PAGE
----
blood in some degree, & served to keep me alive
for the winter. I had such a horror of returning to
Naples that I fortunately took a house in the town
near the Casino, which is very warm; & where I have been able
to pass the rigours of a most cold, wet, comfortless winter. I shall go down
to the Casino again, which is the only place wherein I can enjoy tolerable health,
as the air of the sea is so necessary to my existence. I must not omit to tell you
that I have lately received the box of medicines &c safe, which though they have
made me pay very dear for them at the custom house at Rome, rejoiced
my heart in procuring me the pleasure of reading your dear letter, & those
of my two Friends' just a year after their date. Good Mrs: Robinson's
& Miss Sydalls' presents were highly acceptable, & I beg you will say
every thing kind to them in return, which you can better imagine. Then I
have room here to explain: the case of goods is yet at Messina, but I
go on as well as I can. All the world suffers, & we must be content with
what pleases God. I believe I mention'd in my letter my wish that
the twenty pounds which I had drawn for, might be made up by the
interest so as to adjust the sum in Mr: Robinson's hands. I don't know if there
can be any means of sending me anything there might be over & above.
I hope you all remain well including all my Brother's family. Pray remember
me gratefully to Mrs Ainsworth & to all my Friends
who are so kind to think of your most affectionate
Elizabeth






To
Miss Dickenson
Birch-Hall
Near Manchester

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Metadata

Library References

Repository: The John Rylands Library, University of Manchester

Archive: Mary Hamilton Papers

Item title: Letter from Elizabeth Palombi to Sarah Dickenson

Shelfmark: HAM/1/3/2/5

Correspondence Details

Author: Elizabeth Palombi (née Dickenson)

Place sent: Naples (certainty: medium)

Addressee: Sarah Dickenson

Place received: Manchester

Date sent: 19 May 1807

Letter Description

Summary: Letter from Elizabeth Palombi to her sister, Sarah Dickenson. Palombi begins by stating that she is limited to a few lines as she is forwarding the letter to England via a friend. In her last letter to her sister dated in August (not included in the archive), she noted that she had been in a poor state of health and hopes that a Mr Timmins has visited her family to provide 'an acco[un]t of y[ou]r Elizabeth & her children'. She writes that she went to the country in order to help her recovery, where she 'undertook a course of medicines, which purified my blood in some degree, & served to keep me alive for the winter'. The letter continues to note Palombi's pleasure at receiving letters from her friends and family.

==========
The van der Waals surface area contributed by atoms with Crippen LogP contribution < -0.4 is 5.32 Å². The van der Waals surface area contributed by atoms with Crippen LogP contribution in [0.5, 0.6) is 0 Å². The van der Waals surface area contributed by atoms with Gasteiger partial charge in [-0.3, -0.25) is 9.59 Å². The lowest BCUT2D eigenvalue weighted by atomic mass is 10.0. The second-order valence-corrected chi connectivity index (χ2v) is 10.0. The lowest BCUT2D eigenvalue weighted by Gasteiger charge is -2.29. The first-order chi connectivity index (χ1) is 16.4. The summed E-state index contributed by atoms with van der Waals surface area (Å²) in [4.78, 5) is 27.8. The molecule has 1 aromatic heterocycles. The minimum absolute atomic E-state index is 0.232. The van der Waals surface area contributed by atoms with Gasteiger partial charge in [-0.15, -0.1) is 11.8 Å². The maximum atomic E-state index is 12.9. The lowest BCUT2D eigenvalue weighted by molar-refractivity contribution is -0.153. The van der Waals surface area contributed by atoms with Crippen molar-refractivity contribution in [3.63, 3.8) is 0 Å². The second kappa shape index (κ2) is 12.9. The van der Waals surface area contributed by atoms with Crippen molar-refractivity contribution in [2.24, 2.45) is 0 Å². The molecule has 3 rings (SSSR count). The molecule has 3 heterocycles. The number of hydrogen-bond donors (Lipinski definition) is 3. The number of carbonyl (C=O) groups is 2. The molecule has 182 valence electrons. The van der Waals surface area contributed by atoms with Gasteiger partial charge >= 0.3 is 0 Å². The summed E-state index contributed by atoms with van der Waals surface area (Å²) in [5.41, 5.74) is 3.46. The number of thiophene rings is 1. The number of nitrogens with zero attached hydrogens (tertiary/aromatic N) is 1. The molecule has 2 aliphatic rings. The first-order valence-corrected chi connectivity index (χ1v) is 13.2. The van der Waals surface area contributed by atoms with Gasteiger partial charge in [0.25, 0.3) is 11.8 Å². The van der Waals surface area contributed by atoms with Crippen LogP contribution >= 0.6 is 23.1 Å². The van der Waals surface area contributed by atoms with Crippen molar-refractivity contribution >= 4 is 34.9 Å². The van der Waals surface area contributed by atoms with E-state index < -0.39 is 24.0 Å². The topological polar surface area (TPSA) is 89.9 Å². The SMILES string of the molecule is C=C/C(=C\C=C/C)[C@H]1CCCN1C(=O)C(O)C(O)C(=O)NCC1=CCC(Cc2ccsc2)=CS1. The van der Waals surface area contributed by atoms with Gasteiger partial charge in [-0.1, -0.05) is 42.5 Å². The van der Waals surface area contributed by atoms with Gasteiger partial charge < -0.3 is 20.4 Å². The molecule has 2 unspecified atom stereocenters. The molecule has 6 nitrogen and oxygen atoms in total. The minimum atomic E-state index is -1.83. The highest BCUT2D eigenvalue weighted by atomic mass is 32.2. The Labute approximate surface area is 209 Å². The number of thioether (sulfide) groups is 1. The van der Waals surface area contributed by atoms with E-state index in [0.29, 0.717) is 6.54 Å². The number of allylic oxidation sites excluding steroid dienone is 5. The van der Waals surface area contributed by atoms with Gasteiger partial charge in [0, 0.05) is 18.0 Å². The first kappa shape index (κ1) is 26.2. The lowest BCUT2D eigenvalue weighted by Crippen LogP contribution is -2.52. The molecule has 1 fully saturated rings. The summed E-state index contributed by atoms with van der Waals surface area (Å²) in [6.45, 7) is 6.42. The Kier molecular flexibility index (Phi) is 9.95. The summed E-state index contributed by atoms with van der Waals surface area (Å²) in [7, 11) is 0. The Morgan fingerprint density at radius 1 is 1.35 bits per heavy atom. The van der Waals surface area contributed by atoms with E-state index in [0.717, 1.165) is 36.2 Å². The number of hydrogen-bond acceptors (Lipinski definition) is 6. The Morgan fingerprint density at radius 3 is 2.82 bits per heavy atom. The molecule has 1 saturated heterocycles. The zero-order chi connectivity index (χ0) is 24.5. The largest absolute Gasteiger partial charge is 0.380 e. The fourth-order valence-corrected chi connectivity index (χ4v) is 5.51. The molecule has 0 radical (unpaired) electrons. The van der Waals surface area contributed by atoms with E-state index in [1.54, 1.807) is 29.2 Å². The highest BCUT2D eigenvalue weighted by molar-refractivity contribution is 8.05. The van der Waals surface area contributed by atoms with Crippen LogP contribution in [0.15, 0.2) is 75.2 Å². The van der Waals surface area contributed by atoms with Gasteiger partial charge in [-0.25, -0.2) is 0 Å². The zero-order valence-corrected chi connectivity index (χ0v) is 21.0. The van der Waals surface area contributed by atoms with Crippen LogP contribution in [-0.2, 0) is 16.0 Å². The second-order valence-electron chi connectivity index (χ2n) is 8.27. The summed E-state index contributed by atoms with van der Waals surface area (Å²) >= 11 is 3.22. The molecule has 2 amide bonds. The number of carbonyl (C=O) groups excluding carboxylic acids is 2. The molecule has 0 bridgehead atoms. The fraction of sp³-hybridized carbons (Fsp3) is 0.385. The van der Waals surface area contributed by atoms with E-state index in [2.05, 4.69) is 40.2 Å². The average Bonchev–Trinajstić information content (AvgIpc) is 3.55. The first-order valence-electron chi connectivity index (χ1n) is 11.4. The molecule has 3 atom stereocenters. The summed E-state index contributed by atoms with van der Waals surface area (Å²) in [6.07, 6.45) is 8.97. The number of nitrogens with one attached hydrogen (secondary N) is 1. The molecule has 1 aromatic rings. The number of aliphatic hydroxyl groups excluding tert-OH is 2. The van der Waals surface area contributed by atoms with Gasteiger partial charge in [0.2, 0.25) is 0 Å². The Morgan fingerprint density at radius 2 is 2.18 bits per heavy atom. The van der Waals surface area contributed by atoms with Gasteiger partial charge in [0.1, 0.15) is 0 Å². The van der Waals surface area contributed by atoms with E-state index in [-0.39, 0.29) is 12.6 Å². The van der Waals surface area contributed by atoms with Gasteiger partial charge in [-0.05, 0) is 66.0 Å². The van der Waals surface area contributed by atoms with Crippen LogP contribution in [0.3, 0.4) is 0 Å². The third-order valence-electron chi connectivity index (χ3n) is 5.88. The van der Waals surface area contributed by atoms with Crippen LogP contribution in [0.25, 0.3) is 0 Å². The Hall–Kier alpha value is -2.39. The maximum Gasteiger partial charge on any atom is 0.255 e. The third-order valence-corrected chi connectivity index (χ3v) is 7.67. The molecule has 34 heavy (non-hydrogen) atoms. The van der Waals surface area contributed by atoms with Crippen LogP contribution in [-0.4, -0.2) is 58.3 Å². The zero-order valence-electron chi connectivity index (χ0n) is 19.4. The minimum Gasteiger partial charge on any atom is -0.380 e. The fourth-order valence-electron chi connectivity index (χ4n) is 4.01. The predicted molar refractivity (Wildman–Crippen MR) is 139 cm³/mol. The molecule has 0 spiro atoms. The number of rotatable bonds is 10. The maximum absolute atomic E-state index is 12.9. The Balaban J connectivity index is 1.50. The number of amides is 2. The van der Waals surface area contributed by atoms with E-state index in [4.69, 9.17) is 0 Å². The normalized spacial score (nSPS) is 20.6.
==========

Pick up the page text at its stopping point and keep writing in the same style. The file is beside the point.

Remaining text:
Length: 1 sheet, 539 words

Transliteration Information

Editorial declaration: First edited in the project 'Image to Text' (David Denison & Nuria Yáñez-Bouza, 2013-2019), now incorporated in the project 'Unlocking the Mary Hamilton Papers' (Hannah Barker, Sophie Coulombeau, David Denison, Tino Oudesluijs, Cassandra Ulph, Christine Wallis & Nuria Yáñez-Bouza, 2019-2022).

All quotation marks are retained in the text and are represented by appropriate Unicode characters. Words split across two lines may have a hyphen on the first, the second or both fragments (reco-|ver, imperfect|-ly, satisfacti-|-on); or a double hyphen (pur=|port, dan|=ger, qua=|=litys); or none (respect|ing). Any point in abbreviations with superscripted letter(s) is placed last, regardless of relative left-right orientation in the original. Thus, Mrs. or Mrs may occur, but M.rs or Mr.s do not.

Acknowledgements: XML version: Research Assistant funding in 2014/15 and 2015/16 provided by the Department of Linguistics and English Language, University of Manchester.

Research assistant: Isabella Formisano, former MA student, University of Manchester

Transliterator: Noemí Antelo-Calvete, MA student, University of Vigo (submitted March 2016)

Cataloguer: Lisa Crawley, Archivist, The John Rylands Library

Cataloguer: John Hodgson, Head of Special Collections, The John Rylands Library

Copyright: Transcriptions, notes and TEI/XML © the editors

Revision date: 13 April 2020